1. Hi Jacob: I haven’t heard of a new D90 coming down the pike, but I’m always the last to know anyway. You’ll notice a difference in the high ISO noise between the current D90 and the D80, but who knows what’s coming? It’s always the way. Bob

  30. Bob,

    I need some honest real world advice. I am currently using a D70 and looking to upgrade. In terms of lower ISO noise and image quality, is the D80 enough of a step up to warrant a change to it?

    I have read some reviews that the D70’s meter is more accurate, but I am not sure. I know the D90 would be a definite improvement, but it is not within my limited photographic budget.

    Thanks for your help.


    1. Hi Shawn: Honestly, I’m not sure how much of a difference you’d see between the D70 and the D80. The meter accuracy thing? That’s the first I’ve heard. If you want a marked improvement on your high ISO/low noise, at a reasonable price, I’d consider the D5000. Plus you’d get video and that nice swivel screen. You’d need to buy a second battery, and you’d have to check that your lenses would autofocus, but that’s the best I can think of for price/performance improvement. Hope it helps. Bob

      1. Hi Bob,

        Thanks for your help, especially the heads up on the autofocus. Happy Holidays! Shawn.

        1. Hi Shawn: You too. Good luck in your decision. I don’t think you can go wrong whatever you choose. Bob

  31. I just found your site. I was in engineering all my life, but on the fringe of pro photography. I shot for a weekly newspaper for 10 years, and am published in some magazines now. I find your choice of equipment interesting. I have the D200 and my main lens is the 17-35mm f/2.8 Nikon lens. Do you give up anything other than speed with your 16-85mm lens? Also, you sound pretty happy with the D90. I am getting ready to purchase a body next year, and have just started looking at the D90 instead of the D300. I will turn 70 next year, and hope to keep shooting a lot longer. Eisenstaedt kept going to the Life magazine office when he was in his 90’s.

    1. Charles: Couple of things to keep in mind. You’ll need new flash media if you switch from D200 to the D90 since the latter takes SD cards, not CF. Also, your filter size is going to change if you give up the 17-35 for the 16-85, and depending on what your other glass is, you may not want that.

      The 16-85 gives you smaller size, more range, VR, but it’s not as fast. Sharpness wise, I don’t see much difference, but I haven’t had that 17-35 on a body in ages, although there still is one kicking around my gear closet.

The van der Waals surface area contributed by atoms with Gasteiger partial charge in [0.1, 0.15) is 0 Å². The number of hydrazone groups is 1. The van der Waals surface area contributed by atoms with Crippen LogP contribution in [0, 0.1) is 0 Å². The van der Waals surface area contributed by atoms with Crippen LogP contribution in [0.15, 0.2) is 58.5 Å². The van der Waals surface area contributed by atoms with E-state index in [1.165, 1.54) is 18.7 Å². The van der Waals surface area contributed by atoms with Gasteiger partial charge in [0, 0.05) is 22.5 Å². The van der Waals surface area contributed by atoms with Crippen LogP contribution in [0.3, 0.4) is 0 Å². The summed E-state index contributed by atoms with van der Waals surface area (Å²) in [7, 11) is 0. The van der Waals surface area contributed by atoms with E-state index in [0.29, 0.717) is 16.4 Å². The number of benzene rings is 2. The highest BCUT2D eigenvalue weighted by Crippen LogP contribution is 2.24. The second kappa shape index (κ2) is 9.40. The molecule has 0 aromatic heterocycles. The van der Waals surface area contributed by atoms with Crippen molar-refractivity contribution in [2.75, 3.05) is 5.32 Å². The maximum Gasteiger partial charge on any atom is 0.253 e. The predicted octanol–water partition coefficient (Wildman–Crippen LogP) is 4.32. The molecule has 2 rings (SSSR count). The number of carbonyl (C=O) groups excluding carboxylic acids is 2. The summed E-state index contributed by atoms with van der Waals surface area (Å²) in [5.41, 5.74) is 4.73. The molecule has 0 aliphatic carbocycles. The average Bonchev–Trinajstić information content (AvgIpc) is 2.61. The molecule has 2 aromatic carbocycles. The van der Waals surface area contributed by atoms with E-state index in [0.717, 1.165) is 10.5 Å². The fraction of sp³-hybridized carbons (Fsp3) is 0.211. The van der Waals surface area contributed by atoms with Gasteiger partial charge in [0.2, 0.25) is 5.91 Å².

There are too many factors that go into equipment choice for easy recommendations. It’s your call! BK

  32. Bob — love the blog and your articles in Outdoor Photographer. Always bummed when I get an issue and your article is not in it. Hoping you might offer a bit of advice for a lens to pair with a D300. I have a 2 year old who I mostly photograph along with architecture in Chicago where I live (great article on the bean). I currently use a 35 2.0 Nikon AF but want to move to a zoom to get shots of my daughter without being on top of her trying to get a shot and hearing “no way, no way”. Being a prime lens user, I like the faster lens and bokeh I can get. What has been your experience (and what would you recommend) from lenses like the 16-85, 17-55 (would buy used) and a Tamron 17-50? I know you really like the 16-85, but not sure I would be able to get a good bokeh.

    1. STeve: Probably the 17-55 would be the choice for fast focus and bokeh. The Tamron is smaller and just as sharp, but a tad slower in focusing. The 16-85 would give the greatest range, and the VR is good for low light, but it’s not a bokeh-lovers lens. cheers, Bob

      1. Thanks. Thought you might appreciate this… My wife is from Puerto Rico and I visited the island for the first time 11 years ago. My in laws live there and my father-in-law, who shoots as a hobby, gave me a beautiful oversized book entitled “Caribbean”. I was looking at the book on my bookshelf and realized it is your book. I just spent a half hour looking at the photos. They are just as impressive now as when I first looked at the book when I was given the book years ago. Great work!

      2. Bob — one additional lens question. Noticed elsewhere in your comments on this blog that you think very highly of the Tamron 28-75 2.8. Is this a lens that would focus as fast as the Nikon 17-55? And, in terms of focusing fast, does the slight difference make a big difference in getting the shot one is trying to? Thanks again and I promise it is the last question on lenses.